Why study Philosophy with Psychology at Warwick?
- Our academics produce world-leading research in both analytic and continental philosophy, and are involved in teaching at all levels. This means that you are learning from individuals at the forefront of their fields from day one.
- Our courses are designed to help you develop clear, rigorous and creative responses to challenging and fundamental questions in a stimulating and inspiring intellectual environment.
- We emphasise the study of Philosophy’s core traditions (e.g. in the works of Plato, Aristotle, Descartes, Hume and Kant) as a background to understanding and critically interrogating more recent philosophical questions and concerns (as these have arisen in the works of Hegel, Nietzsche, Heidegger, Sartre, Russell, Frege and Wittgenstein, among others).
- You will also study in the Department of Psychology, which is widely recognised as one of the UK’s top research departments. In the last national research evaluation, Warwick Psychology came 7th of more than 80 departments in research outputs. This means that you will be taught by academics at the very cutting edge of their field, providing an inspiring learning experience. We receive very positive feedback from our students, with 91% of those completing the NSS surveys in 2014 or 2015 saying they were satisfied with their course.
Dr Stephen Butterfill
2nd year undergraduate
Why study at Warwick?
A view from our academics
What will I learn?
This course addresses fundamental questions about the nature of mind and action, involving both philosophical and psychological investigation. Understanding what minds are and how actions happen requires insights into both empirical mechanisms (from psychology) and addressing conceptual challenges (in philosophy).
You will be taught by world-leading experts from both the Philosophy and Psychology Departments, benefiting from some of the highest contact hours in the sector. Many professors in the Department of Philosophy have interests in Psychology, and several pursue research in both areas. Modules exploring mind, language and action plus specialist options, like the Origins of Mind, provide further integration of the two subjects. As a philosophical psychologist you will learn to understand, critically analyse and construct complex theoretical positions, integrating conceptual arguments and empirical research.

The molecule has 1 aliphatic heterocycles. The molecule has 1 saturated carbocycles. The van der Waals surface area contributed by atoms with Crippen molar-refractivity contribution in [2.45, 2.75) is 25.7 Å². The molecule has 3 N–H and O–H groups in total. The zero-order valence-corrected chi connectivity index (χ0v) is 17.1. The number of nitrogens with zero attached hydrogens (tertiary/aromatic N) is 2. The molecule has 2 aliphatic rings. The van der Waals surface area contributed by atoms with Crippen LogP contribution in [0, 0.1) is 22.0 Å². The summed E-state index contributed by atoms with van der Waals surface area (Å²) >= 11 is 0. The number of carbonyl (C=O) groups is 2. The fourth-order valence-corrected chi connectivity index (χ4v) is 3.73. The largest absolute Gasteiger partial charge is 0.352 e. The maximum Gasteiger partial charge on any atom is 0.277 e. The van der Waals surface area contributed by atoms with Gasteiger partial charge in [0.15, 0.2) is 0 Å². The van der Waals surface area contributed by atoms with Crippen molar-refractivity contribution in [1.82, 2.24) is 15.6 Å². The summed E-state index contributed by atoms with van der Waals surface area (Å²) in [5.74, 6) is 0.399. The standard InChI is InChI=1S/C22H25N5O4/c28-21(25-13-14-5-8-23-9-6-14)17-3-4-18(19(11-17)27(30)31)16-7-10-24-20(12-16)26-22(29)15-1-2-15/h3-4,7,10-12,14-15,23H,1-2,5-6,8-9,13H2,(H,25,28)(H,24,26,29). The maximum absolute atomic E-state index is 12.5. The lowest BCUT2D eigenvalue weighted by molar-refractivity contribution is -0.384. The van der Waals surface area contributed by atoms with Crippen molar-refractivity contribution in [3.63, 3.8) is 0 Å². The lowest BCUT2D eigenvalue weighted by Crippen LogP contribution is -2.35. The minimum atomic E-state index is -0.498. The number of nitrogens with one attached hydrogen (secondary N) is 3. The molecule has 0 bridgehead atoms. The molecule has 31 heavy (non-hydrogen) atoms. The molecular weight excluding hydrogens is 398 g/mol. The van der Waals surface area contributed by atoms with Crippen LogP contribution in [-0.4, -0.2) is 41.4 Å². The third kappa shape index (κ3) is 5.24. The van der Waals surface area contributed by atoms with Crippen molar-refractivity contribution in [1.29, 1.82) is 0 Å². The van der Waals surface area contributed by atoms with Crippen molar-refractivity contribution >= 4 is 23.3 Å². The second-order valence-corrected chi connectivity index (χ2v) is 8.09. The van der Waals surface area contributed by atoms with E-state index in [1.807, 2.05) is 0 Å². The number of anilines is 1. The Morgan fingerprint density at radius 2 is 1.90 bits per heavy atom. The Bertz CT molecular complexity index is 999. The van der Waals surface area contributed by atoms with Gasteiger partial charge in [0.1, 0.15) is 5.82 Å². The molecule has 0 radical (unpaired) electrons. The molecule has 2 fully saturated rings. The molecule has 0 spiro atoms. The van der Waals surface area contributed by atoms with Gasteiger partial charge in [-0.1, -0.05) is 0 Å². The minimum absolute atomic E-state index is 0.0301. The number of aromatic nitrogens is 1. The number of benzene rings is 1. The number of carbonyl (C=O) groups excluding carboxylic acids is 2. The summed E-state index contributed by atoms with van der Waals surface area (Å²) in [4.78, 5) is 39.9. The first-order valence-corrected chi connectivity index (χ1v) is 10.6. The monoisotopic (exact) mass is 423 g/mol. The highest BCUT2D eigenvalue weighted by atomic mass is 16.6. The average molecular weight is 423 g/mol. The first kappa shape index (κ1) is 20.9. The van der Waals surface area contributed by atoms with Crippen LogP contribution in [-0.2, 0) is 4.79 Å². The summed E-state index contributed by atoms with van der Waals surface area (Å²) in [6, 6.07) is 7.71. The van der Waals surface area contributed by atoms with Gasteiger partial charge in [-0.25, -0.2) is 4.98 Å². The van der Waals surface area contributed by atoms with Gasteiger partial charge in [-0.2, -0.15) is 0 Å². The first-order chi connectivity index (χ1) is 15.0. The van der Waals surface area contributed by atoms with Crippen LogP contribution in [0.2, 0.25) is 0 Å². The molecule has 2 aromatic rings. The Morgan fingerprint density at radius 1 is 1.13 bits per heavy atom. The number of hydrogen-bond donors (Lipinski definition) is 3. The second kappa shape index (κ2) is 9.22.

These key skills, alongside the ability to explain and argue persuasively both verbally and in writing, make our graduates highly employable. Your first year provides a solid grounding in psychology, and the art of philosophy and its history. Seminars will also instill the skills of close reading of complex texts and the preparation of well-crafted philosophical prose.
In your second and third years, you have more freedom to pursue your philosophical and psychological interests with guidance from professors and your personal tutor. An optional dissertation in the final year allows you to research a chosen topic with close individual supervision.
How will I learn?
Our main teaching methods are lectures, lecture-discussions, seminars and tutorials alongside private study. Our contact hours are among the highest in the sector (8–12 hours per week) and our students highly rate the feedback they receive.
In addition to compulsory teaching, we also offer many extra academic activities, including optional lectures, colloquia, discussion groups and workshops. Many students also take part in our annual philosophy weekend away for undergraduates, MA and PhD students and faculty staff.
How will I be assessed?
We track your progress and provide you with feedback through regular non assessed work, assessed essays and
written examinations. Your final degree classification is based on assessed essays, examinations and an optional
dissertation. Your second and third year work carries equal weight in determining your final degree classification.
What opportunities are there to study abroad?
We run successful undergraduate exchanges with Queen’s University, Ontario, and the University of Wisconsin-Madison, enabling second-year Philosophy students (single or joint honours) to compete for the chance to spend a full year studying in North America. Modules and examinations taken at Queen’s and Madison count towards your degree.